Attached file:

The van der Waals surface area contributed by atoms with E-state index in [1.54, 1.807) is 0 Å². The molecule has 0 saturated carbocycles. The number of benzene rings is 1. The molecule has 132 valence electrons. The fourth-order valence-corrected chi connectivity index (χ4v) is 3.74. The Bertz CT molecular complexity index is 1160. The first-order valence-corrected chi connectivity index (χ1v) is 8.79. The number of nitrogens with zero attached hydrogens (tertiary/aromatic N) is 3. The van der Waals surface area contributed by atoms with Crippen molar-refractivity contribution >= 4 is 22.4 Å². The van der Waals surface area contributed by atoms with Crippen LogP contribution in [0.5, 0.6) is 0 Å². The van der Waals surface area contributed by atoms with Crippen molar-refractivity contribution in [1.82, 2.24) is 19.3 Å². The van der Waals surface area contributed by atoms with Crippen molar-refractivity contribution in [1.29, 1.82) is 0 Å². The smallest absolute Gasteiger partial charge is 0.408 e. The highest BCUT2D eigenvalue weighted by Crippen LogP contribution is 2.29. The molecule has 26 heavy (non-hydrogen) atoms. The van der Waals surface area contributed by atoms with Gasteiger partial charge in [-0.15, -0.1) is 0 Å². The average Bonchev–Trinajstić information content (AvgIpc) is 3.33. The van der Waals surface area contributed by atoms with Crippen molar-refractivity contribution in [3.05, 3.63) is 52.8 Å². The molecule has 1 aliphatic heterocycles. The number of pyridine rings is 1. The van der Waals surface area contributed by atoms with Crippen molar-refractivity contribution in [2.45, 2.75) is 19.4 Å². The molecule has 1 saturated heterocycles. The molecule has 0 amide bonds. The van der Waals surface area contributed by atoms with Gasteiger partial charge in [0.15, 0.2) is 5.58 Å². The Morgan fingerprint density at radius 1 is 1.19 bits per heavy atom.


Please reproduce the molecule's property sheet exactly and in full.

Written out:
The van der Waals surface area contributed by atoms with E-state index in [1.54, 1.807) is 0 Å². The molecule has 0 saturated carbocycles. The number of benzene rings is 1. The molecule has 132 valence electrons. The fourth-order valence-corrected chi connectivity index (χ4v) is 3.74. The Bertz CT molecular complexity index is 1160. The first-order valence-corrected chi connectivity index (χ1v) is 8.79. The number of nitrogens with zero attached hydrogens (tertiary/aromatic N) is 3. The van der Waals surface area contributed by atoms with Crippen molar-refractivity contribution >= 4 is 22.4 Å². The van der Waals surface area contributed by atoms with Crippen LogP contribution in [0.5, 0.6) is 0 Å². The van der Waals surface area contributed by atoms with Crippen molar-refractivity contribution in [1.82, 2.24) is 19.3 Å². The van der Waals surface area contributed by atoms with Crippen molar-refractivity contribution in [1.29, 1.82) is 0 Å². The smallest absolute Gasteiger partial charge is 0.408 e. The highest BCUT2D eigenvalue weighted by Crippen LogP contribution is 2.29. The molecule has 26 heavy (non-hydrogen) atoms. The van der Waals surface area contributed by atoms with Gasteiger partial charge in [-0.15, -0.1) is 0 Å². The average Bonchev–Trinajstić information content (AvgIpc) is 3.33. The van der Waals surface area contributed by atoms with Crippen molar-refractivity contribution in [3.05, 3.63) is 52.8 Å². The molecule has 1 aliphatic heterocycles. The number of pyridine rings is 1. The van der Waals surface area contributed by atoms with Crippen molar-refractivity contribution in [2.45, 2.75) is 19.4 Å². The molecule has 1 saturated heterocycles. The molecule has 0 amide bonds. The van der Waals surface area contributed by atoms with Gasteiger partial charge in [0.15, 0.2) is 5.58 Å². The Morgan fingerprint density at radius 1 is 1.19 bits per heavy atom.